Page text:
January 18, 2016 | ,

Whipped in the Face


Everyone cares about something. Some people care for human life—children, parents, lovers. Some are also very passionate about inanimate objects—cell phones, computers, make up. Above all else, there is always one thing that we care about, one thing that we would push ourselves to the most challenging limits for, would defy all odds, something that cannot be changed: our dreams. And we try to achieve our dreams by being driven. Even though sometimes we are driven right into a brick wall.

In 2014, Damien Chazelle wrote and directed the film Whiplash. Andrew Neiman (Miles Teller) is an ambitious young jazz drummer in pursuit of rising to the top of his elite music conservatory. Terence Fletcher (J.K. Simmons), an instructor known for his terrifying teaching methods, discovers Andrew and transforms the aspiring drummer into part of the top jazz ensemble, forever changing the young man’s life. But Andrew’s passion to achieve perfection quickly spirals into obsession, as his increasingly ruthless teacher pushes him to the brink of his ability and his sanity.

After watching Whiplash, I felt nostalgic. I’m not saying I was punching my drum set in the middle of the night from anger, or cursing out my family during dinner. Though this film may seem outlandish to most musicians—more so to drummers—it did take into account how far people might suffer for magnitude.

I was a drummer for a number of years and, in those years I have never pushed myself harder. For all four years of high school, I was in the marching band. Day in and day out we worked, five days a week for the band, six days a week for the drumline. In my position as head snare, for six hours a day, you have a ten pound drum strapped to your waist, sweating buckets and playing until your wrists hurt, running two and half miles with your instrument alongside the rest of the band and cursing out the flute players.

When I wasn’t in marching band, it was concert band season, where we had twice the amount of music and twice the amount of emotional turmoil. Now I never got a chair flung at me during this time, but chalkboard erasers, music stands, and hammer-like mallets were just as terrible.

And like in the film, there was a lot of Neiman/Fletcher tension in my life.

Freshman year of high school, I had conquered performing in front of thousands of people at Hofstra University during marching band season, and as we segued into concert band season, I was put on snare drum. In my high school, that was a very big deal.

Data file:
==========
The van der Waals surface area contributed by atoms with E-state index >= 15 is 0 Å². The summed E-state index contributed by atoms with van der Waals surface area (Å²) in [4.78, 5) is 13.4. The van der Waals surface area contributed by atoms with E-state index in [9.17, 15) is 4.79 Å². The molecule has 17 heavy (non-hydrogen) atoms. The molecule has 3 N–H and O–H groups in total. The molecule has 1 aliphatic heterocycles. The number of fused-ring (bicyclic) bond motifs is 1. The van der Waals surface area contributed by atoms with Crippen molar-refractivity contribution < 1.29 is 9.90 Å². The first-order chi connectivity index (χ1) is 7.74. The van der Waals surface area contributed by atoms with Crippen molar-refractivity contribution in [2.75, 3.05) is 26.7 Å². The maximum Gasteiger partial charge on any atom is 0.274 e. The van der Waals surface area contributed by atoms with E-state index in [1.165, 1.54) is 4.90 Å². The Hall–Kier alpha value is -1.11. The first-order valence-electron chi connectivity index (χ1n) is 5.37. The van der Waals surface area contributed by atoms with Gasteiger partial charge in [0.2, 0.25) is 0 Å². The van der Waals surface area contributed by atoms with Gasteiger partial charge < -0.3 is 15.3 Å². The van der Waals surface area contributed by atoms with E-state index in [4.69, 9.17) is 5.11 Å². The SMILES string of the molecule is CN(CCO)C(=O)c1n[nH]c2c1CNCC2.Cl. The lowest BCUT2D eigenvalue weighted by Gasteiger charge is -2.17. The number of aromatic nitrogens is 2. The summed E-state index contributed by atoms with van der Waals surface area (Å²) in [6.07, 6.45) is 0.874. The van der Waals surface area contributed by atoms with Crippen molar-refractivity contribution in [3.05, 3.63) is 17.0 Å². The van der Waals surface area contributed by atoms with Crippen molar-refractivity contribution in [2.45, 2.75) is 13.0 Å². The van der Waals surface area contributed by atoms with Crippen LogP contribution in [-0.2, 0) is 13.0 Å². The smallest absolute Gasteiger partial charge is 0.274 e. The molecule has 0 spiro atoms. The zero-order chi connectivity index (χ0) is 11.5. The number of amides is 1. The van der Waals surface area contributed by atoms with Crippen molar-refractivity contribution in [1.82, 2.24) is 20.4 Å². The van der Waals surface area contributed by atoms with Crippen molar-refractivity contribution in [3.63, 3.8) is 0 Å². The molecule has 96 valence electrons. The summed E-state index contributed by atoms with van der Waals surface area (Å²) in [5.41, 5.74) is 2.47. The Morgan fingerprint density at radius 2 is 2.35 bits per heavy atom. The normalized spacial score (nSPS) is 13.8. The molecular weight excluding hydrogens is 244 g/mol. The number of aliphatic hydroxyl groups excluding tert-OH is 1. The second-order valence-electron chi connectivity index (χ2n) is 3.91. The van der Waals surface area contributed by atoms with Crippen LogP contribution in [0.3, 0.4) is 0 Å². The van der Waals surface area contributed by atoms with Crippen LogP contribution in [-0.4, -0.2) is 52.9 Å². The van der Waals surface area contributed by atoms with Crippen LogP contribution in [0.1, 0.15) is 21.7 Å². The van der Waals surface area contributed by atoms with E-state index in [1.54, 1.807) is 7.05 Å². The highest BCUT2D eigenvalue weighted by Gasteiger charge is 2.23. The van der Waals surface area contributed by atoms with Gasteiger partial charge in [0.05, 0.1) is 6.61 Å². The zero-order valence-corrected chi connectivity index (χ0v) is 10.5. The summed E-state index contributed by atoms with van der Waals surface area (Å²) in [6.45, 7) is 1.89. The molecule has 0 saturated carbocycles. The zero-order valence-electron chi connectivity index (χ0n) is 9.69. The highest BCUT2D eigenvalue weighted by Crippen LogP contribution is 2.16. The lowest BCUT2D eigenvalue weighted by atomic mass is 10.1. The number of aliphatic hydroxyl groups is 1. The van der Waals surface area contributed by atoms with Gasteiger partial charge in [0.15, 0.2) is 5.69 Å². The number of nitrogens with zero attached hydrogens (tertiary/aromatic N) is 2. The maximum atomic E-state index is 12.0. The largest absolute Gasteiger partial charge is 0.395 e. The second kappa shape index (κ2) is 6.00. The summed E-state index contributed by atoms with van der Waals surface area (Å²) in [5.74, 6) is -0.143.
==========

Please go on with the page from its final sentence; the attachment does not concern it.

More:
My part started at the beginning of whatever piece it was at the time. The tempo marking was about 180 beats per minute—about twice the speed of a person’s heartbeat. The teacher gave one count off, and I missed it. I was positive he wasn’t listening, but he stopped the entire band, looked at me, and said, “Let’s do that again.” He counted off. I wasn’t with the tempo, and he started again. On the third time, he looked up at me and told me to get out. Confused, fourteen-year-old me just stood there. I wasn’t really sure if he was speaking to me or to someone near me. And then he said, “Chantel Vereen, I do not want you here. You obviously don’t have the mental capacity to stay in time with me. Get out. You’re done.” Even then, I did not understand he was actually, really talking to me. “Are you deaf?,” he yelled. “Get out. You’re not worth being here.

So I left. And I spent the next thirty minutes in the bathroom crying. I swore to myself I would never be humiliated like that again for as long as I lived. That afternoon, I practiced until the janitors kicked me off. In a single day, I had practiced every piece of music we had received—even though a lot of it wasn’t due until December. I had that whip-to-the-face, and it felt worth the pain.

As for Whiplash, it seemed even to me outrageous how abusive Fletcher was—verbally and physically. I could never see anyone get into a traumatic car crash, only to flee the scene and then arrive later to knock out their professor. All I thought was: Have you lost your damn mind?

But, then: dreams are worth it, aren’t they?

During that time in my life when I practiced past the pain I, like Neiman, assumed that this was my calling. The time I took, the suffering I endured, was going to lead me to greatness. Our teachers—though I cursed them out in my head every time they made me run a lap—pushed us for a reason. They pushed us to show us we were great. The mental breakdowns in practice rooms and the meltdowns before a performance were what kept me alive; they kept me from becoming a drone— someone who took in pain and but couldn’t learn from it. It hurts, leaves you crying by yourself, but it wakes you up. In a way, you are fighting back by proving you can be someone. We, as dreamers or drummers, want to feel endless.

Chantel Vereen is a junior Professional Writing major at York College of Pennsylvania. She is from Long Island.